Skip to main content
Please enter a legal issue and/or a location
Begin typing to search, use arrow keys to navigate, use enter to select

Find a Lawyer

More Options

Bad Drivers Can't Get Guns in New Jersey

By Christopher Coble, Esq. on May 13, 2016 | Last updated on March 21, 2019

Having your license suspended 15 times over a 15-year driving career is pretty impressive. Most of us could never come close to that suspension-a-year pace. But instead of rewarding Rahman Keith Idlett for his consistency and tenacity, a New Jersey judge has denied him a gun permit. All because he has an "atrocious" driving record.

So how bad was it? After all, this is America, where, last I checked, the Second Amendment was alive and well. So how could a couple tickets keep a man from his Founding Father-given right of gun ownership?

Read 'Em and Weep

Per the court's opinion, Idlett had:

  • Sixteen speeding tickets
  • Two careless driving citations
  • Three citations for either obstructing the passage of other vehicles or delaying traffic
  • One ticket for failure to observe a traffic control device
  • Two accidents
  • Four citations for either unsafe or improper operation
  • Four citations for driving while his license was suspended
  • Two tickets for driving without a license
  • Two failures to appear in court
  • Two failures to pay an insurance surcharge
  • One citation for displaying fictitious plates issued in 2014

And a partridge in a pear tree. Dang, Rahman -- that's a ticket or citation every 6 months! Are you sure you need a firearm?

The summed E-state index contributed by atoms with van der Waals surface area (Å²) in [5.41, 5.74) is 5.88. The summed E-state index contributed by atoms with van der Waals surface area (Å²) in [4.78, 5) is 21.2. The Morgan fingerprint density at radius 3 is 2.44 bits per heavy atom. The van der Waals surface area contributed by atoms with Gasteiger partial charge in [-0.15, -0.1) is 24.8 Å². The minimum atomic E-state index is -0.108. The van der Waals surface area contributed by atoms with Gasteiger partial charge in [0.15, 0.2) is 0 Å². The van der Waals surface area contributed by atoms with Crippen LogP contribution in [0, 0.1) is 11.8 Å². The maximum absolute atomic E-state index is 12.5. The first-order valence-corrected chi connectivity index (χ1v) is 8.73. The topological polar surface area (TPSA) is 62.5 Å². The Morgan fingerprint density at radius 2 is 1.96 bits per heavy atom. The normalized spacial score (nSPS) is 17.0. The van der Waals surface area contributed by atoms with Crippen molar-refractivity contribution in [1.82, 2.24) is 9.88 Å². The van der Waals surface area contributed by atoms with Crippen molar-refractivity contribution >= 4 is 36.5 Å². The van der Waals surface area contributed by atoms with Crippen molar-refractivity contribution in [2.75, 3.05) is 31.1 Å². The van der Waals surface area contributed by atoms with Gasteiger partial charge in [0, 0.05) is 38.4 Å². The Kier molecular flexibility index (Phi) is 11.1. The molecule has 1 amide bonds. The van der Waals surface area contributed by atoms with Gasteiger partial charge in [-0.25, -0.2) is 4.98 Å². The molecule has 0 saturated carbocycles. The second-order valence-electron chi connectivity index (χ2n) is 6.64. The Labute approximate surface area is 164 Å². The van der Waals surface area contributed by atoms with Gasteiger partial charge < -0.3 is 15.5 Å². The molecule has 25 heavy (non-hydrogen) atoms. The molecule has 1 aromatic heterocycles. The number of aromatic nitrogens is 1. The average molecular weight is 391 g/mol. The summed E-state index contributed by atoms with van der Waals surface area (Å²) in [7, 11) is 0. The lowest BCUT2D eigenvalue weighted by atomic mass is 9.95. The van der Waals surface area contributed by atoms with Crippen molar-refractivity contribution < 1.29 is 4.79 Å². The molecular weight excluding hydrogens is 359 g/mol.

Deadly Force

Idlett, currently employed by a private security company, appealed the denial, arguing he had provided "sufficient reason" for the gun permit. (This was true at least for Perth
Amboy's chief of police, who had initially approved his application.)

But the appeals court agreed with the previous judge's determination that "having a driving record this atrocious consistently, over a long period of time, says a lot about a person and their respect for the law and their ability to comport themselves appropriately within legal boundaries," and what it said about Idlett was inconsistent "with carrying a weapon and what comes along with that ... [t]he ability to use deadly force." The court also agreed that granting Idlett a carry permit "would fly in the face of the public health, safety and welfare."

Idlett represented himself on appeal, and no word yet on whether he'll take his case to the highest court in the land.

Follow FindLaw for Consumers on Facebook and Twitter (@FindLawConsumer).

Related Resources:

You Don’t Have To Solve This on Your Own – Get a Lawyer’s Help

Meeting with a lawyer can help you understand your options and how to best protect your rights. Visit our attorney directory to find a lawyer near you who can help.

Or contact an attorney near you:
Copied to clipboard